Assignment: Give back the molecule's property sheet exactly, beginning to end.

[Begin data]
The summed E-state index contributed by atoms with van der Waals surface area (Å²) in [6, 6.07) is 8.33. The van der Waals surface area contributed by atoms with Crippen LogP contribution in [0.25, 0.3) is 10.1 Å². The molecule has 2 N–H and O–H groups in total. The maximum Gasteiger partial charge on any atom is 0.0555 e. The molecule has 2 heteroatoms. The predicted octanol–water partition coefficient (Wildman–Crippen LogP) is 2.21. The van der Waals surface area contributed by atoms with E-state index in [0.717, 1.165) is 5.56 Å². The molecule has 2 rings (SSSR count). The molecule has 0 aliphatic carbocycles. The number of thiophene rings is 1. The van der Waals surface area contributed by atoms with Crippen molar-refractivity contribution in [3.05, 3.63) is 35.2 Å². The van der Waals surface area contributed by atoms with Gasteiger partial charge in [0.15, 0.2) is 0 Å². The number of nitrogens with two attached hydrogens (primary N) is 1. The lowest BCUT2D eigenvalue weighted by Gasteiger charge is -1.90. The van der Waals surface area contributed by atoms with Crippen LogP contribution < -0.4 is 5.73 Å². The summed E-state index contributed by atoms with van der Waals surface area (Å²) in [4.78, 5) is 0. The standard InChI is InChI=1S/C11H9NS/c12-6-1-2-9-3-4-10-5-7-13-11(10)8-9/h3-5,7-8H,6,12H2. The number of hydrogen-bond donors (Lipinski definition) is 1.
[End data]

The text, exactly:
The summed E-state index contributed by atoms with van der Waals surface area (Å²) in [6, 6.07) is 8.33. The van der Waals surface area contributed by atoms with Crippen LogP contribution in [0.25, 0.3) is 10.1 Å². The molecule has 2 N–H and O–H groups in total. The maximum Gasteiger partial charge on any atom is 0.0555 e. The molecule has 2 heteroatoms. The predicted octanol–water partition coefficient (Wildman–Crippen LogP) is 2.21. The van der Waals surface area contributed by atoms with E-state index in [0.717, 1.165) is 5.56 Å². The molecule has 2 rings (SSSR count). The molecule has 0 aliphatic carbocycles. The number of thiophene rings is 1. The van der Waals surface area contributed by atoms with Crippen molar-refractivity contribution in [3.05, 3.63) is 35.2 Å². The van der Waals surface area contributed by atoms with Gasteiger partial charge in [0.15, 0.2) is 0 Å². The number of nitrogens with two attached hydrogens (primary N) is 1. The lowest BCUT2D eigenvalue weighted by Gasteiger charge is -1.90. The van der Waals surface area contributed by atoms with Crippen LogP contribution < -0.4 is 5.73 Å². The summed E-state index contributed by atoms with van der Waals surface area (Å²) in [4.78, 5) is 0. The standard InChI is InChI=1S/C11H9NS/c12-6-1-2-9-3-4-10-5-7-13-11(10)8-9/h3-5,7-8H,6,12H2. The number of hydrogen-bond donors (Lipinski definition) is 1.